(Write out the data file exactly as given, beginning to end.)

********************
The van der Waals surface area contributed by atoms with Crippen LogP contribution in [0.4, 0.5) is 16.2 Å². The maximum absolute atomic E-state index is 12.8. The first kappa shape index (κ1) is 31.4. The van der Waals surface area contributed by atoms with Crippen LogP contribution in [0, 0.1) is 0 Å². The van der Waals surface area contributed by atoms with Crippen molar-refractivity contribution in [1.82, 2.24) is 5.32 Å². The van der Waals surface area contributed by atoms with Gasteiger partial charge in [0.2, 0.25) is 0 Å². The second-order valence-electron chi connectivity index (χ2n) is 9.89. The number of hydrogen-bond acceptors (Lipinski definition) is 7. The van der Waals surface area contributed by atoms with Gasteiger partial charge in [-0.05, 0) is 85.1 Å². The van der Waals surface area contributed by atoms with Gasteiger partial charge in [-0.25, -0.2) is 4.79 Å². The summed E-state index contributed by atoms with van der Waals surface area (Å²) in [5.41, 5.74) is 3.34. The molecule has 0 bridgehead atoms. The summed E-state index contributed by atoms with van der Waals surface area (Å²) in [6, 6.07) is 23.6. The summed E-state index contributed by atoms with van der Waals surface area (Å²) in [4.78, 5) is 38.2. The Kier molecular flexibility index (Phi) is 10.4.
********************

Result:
The van der Waals surface area contributed by atoms with Crippen LogP contribution in [0.4, 0.5) is 16.2 Å². The maximum absolute atomic E-state index is 12.8. The first kappa shape index (κ1) is 31.4. The van der Waals surface area contributed by atoms with Crippen LogP contribution in [0, 0.1) is 0 Å². The van der Waals surface area contributed by atoms with Crippen molar-refractivity contribution in [1.82, 2.24) is 5.32 Å². The van der Waals surface area contributed by atoms with Gasteiger partial charge in [0.2, 0.25) is 0 Å². The second-order valence-electron chi connectivity index (χ2n) is 9.89. The number of hydrogen-bond acceptors (Lipinski definition) is 7. The van der Waals surface area contributed by atoms with Gasteiger partial charge in [-0.05, 0) is 85.1 Å². The van der Waals surface area contributed by atoms with Gasteiger partial charge in [-0.25, -0.2) is 4.79 Å². The summed E-state index contributed by atoms with van der Waals surface area (Å²) in [5.41, 5.74) is 3.34. The molecule has 0 bridgehead atoms. The summed E-state index contributed by atoms with van der Waals surface area (Å²) in [6, 6.07) is 23.6. The summed E-state index contributed by atoms with van der Waals surface area (Å²) in [4.78, 5) is 38.2. The Kier molecular flexibility index (Phi) is 10.4.